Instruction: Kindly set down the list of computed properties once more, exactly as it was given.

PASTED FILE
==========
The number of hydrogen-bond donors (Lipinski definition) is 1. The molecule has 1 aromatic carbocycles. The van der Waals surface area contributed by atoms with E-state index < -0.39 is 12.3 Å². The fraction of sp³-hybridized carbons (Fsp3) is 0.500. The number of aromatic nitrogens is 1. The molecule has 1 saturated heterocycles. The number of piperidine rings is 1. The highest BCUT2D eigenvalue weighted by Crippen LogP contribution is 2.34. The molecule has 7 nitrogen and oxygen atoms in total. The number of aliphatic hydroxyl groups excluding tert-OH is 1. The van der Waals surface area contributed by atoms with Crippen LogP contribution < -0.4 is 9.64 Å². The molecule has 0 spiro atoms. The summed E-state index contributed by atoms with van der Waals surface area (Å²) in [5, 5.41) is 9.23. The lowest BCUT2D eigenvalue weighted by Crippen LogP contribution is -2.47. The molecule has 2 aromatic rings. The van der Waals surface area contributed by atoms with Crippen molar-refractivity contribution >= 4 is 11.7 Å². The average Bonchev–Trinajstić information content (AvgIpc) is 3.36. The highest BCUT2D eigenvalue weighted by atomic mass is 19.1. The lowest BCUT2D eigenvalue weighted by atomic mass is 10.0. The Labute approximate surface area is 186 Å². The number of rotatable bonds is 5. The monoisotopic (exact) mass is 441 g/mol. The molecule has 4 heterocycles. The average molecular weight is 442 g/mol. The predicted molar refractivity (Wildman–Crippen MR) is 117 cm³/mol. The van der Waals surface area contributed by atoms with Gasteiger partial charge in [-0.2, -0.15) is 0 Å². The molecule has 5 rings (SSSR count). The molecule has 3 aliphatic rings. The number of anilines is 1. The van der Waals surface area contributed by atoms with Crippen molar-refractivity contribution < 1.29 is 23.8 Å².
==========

The number of hydrogen-bond donors (Lipinski definition) is 1. The molecule has 1 aromatic carbocycles. The van der Waals surface area contributed by atoms with E-state index < -0.39 is 12.3 Å². The fraction of sp³-hybridized carbons (Fsp3) is 0.500. The number of aromatic nitrogens is 1. The molecule has 1 saturated heterocycles. The number of piperidine rings is 1. The highest BCUT2D eigenvalue weighted by Crippen LogP contribution is 2.34. The molecule has 7 nitrogen and oxygen atoms in total. The number of aliphatic hydroxyl groups excluding tert-OH is 1. The van der Waals surface area contributed by atoms with Crippen LogP contribution < -0.4 is 9.64 Å². The molecule has 0 spiro atoms. The summed E-state index contributed by atoms with van der Waals surface area (Å²) in [5, 5.41) is 9.23. The lowest BCUT2D eigenvalue weighted by Crippen LogP contribution is -2.47. The molecule has 2 aromatic rings. The van der Waals surface area contributed by atoms with Crippen molar-refractivity contribution >= 4 is 11.7 Å². The average Bonchev–Trinajstić information content (AvgIpc) is 3.36. The highest BCUT2D eigenvalue weighted by atomic mass is 19.1. The lowest BCUT2D eigenvalue weighted by atomic mass is 10.0. The Labute approximate surface area is 186 Å². The number of rotatable bonds is 5. The monoisotopic (exact) mass is 441 g/mol. The molecule has 4 heterocycles. The average molecular weight is 442 g/mol. The predicted molar refractivity (Wildman–Crippen MR) is 117 cm³/mol. The van der Waals surface area contributed by atoms with Gasteiger partial charge in [-0.2, -0.15) is 0 Å². The molecule has 5 rings (SSSR count). The molecule has 3 aliphatic rings. The number of anilines is 1. The van der Waals surface area contributed by atoms with Crippen molar-refractivity contribution < 1.29 is 23.8 Å².